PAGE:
Face to Face: International Art at the DMA

Face to Face: International Art at the DMA is a wonderfully imaginative idea for a show from the DMA’s permanent collection. 

The show's concept is that great art is universal.  Art is informed by those who have gone before; artists often reach similar conclusions about what subjects, forms, and materials are worthy of recording. The DMA's smARTphone tour is available with audio narrating the exhibit. 

The DMA’s permanent collection is unbelievably deep in African, Asian, ancient American, and Indonesian art - as well as American and European art.  Curating this show must have been great fun.  In fact, the show is, in part, a celebration of over a century of art collecting by many major donors.

The show space is cleverly designed so that viewers compare two or more works of art at a time.  To facilitate movement throughout the heavily partitioned space, individual geometric staging “sets” have been built and painted in bright saturated colors to frame the art pairs.  The exhibit stagecraft is interesting and effective.

Each set space also contains a title word identifying the characteristic or attribute the pieces have in common with one another.  Some of the most effective are PLANES, CALLIGRAPHY, BEAUTY, MOTION, and LUXURY.  The show is comprised of sixteen of these compositions.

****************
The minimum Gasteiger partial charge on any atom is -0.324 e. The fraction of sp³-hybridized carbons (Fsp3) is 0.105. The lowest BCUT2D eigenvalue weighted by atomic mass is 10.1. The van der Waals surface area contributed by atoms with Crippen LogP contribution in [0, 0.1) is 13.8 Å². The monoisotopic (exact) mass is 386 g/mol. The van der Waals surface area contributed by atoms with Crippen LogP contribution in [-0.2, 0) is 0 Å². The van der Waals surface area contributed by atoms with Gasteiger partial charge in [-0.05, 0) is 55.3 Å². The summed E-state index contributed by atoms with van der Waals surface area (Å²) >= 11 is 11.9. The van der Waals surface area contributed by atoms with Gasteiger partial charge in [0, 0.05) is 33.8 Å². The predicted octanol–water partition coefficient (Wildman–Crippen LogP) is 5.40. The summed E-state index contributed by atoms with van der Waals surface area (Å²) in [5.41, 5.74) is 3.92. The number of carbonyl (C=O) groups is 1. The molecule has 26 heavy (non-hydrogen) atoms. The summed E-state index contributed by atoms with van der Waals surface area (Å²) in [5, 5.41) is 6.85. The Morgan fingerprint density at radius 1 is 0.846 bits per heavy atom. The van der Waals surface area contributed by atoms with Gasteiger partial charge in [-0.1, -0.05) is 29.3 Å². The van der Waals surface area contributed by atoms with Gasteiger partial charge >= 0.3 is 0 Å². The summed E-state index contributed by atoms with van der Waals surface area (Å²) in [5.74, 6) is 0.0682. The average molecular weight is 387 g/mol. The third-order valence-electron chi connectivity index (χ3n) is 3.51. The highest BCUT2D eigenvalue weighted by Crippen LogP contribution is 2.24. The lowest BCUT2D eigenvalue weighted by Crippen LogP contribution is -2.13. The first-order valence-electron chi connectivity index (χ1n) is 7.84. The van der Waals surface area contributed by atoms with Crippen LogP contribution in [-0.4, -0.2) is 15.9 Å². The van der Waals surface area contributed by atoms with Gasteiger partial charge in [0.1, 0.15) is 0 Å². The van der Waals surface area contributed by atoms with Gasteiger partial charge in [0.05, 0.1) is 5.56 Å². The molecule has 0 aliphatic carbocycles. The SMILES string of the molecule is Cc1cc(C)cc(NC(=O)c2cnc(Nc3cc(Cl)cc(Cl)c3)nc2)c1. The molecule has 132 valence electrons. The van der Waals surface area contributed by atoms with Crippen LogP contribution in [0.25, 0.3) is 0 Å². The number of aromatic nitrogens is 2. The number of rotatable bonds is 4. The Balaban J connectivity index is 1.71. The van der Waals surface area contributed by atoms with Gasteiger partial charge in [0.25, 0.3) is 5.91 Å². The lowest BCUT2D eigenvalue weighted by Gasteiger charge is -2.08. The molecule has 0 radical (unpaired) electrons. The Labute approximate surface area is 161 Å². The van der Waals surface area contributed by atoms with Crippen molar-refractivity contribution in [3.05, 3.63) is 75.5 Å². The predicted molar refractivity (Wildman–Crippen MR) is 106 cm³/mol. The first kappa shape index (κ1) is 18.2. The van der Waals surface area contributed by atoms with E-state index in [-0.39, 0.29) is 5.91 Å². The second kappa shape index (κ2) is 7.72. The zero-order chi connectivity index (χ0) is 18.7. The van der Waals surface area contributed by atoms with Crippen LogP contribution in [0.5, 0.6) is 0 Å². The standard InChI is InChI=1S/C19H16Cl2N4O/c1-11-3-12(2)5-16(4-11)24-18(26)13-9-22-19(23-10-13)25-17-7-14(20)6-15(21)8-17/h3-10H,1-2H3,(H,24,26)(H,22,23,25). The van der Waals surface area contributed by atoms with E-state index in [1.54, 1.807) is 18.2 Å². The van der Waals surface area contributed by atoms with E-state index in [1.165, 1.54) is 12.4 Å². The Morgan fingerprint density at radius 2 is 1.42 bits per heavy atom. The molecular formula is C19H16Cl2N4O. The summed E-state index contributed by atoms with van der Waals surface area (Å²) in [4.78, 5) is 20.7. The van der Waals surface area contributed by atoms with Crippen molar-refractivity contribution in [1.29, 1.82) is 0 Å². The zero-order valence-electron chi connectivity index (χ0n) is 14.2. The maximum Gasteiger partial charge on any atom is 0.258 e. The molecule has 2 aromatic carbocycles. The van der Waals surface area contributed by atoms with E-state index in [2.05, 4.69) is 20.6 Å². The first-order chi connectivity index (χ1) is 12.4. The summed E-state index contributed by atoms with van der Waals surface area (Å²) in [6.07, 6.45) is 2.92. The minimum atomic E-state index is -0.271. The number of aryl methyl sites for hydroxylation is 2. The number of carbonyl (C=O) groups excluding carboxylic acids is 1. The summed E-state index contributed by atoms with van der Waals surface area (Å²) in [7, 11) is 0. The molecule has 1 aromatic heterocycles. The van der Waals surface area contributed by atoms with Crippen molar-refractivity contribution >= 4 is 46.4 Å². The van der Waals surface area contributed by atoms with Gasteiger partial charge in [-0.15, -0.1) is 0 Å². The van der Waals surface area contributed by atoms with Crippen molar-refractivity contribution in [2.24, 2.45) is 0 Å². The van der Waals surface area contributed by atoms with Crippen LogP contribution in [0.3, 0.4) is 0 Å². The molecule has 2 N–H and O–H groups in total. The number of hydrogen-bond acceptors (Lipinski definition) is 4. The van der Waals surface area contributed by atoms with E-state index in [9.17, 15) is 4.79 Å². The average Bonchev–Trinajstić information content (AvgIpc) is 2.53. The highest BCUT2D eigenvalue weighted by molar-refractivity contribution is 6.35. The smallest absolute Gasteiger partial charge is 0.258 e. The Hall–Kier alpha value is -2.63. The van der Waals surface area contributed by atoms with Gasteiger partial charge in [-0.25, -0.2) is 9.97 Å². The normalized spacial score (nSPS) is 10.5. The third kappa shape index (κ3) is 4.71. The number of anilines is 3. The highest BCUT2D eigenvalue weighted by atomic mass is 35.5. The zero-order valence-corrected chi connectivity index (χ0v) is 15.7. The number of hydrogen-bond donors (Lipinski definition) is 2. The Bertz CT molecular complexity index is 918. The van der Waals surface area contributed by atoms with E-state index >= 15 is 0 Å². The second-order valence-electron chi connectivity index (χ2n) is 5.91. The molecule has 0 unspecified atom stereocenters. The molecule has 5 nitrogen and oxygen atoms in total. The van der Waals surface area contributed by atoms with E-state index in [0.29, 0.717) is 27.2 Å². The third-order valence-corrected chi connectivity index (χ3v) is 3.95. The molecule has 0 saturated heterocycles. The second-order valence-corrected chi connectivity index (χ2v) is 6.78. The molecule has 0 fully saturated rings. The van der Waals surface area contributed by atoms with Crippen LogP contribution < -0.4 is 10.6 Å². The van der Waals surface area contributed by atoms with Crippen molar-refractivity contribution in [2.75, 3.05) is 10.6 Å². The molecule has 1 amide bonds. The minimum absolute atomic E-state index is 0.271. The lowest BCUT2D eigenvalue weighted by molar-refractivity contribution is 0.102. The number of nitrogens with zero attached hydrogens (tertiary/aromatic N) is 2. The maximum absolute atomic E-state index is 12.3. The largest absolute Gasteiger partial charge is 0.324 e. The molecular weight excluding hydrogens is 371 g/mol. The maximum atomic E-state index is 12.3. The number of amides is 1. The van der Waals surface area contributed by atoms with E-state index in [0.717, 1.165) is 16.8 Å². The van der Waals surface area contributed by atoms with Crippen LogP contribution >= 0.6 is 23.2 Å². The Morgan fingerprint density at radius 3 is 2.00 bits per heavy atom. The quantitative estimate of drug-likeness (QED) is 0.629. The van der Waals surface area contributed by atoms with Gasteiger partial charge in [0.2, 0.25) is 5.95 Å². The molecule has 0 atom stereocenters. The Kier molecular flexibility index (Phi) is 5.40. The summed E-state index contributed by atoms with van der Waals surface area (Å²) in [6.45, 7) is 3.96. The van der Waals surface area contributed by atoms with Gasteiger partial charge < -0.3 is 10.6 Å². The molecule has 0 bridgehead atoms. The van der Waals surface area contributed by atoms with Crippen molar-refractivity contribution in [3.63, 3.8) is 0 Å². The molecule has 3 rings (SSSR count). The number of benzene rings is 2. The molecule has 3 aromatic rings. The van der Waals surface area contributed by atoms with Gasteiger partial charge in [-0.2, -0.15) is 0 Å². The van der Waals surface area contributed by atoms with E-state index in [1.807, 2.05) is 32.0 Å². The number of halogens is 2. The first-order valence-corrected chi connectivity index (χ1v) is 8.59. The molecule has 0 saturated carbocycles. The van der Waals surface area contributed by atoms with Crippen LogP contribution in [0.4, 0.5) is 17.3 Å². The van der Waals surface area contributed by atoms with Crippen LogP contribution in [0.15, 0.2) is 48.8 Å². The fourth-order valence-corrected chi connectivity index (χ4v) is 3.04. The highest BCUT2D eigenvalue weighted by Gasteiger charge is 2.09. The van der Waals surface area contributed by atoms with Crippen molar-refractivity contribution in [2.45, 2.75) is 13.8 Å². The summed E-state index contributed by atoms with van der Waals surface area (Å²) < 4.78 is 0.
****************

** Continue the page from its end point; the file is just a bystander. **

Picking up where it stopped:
Some of the pairs are better than others in illustrating the concept.  Some read simply as work of a similar genre, medium, or subject matter.  Stop cards are generally logically placed and informative – with one exception.  There is a wonderful display case titled LUXURY that contains various gold objects – Peruvian figure cups, jewelry, and the like.  The stop cards are simply lined up at the bottom of the case and it’s impossible to tell which object is which.

The pair of pieces viewers see when entering the show set the stage for what’s to come.  On the left is a beautifully simple large rectangle divided into four identical quarters.  The quarters are each yellow or blue feathers in a checkerboard pattern.  The Peruvian panel dates from 650 - 850 A.D.  Next to it is a large twentieth century Ellsworth Kelly painting entitled Sanary.  The painting is subdivided into 36 colored squares.  This vignette is entitled GEOMETRIC SHAPES.

In other vignettes, viewers compare a 20th century Kirchner painting, Four Wooden Sculptures with an Indonesian funerary figure over one hundred years older or contemplate Naum Gabo’s Constructed Head No. 2 next to a two thousand year old Nigerian Male Figure.

Finally, an Egyptian mummy mask from the first or second century is paired with a gorgeous Modigliani portrait. Against a deep aqua background that complements both objects, the viewer is struck with the idea of artists recording of beauty since time immemorial.

The similarities are the magic of the show.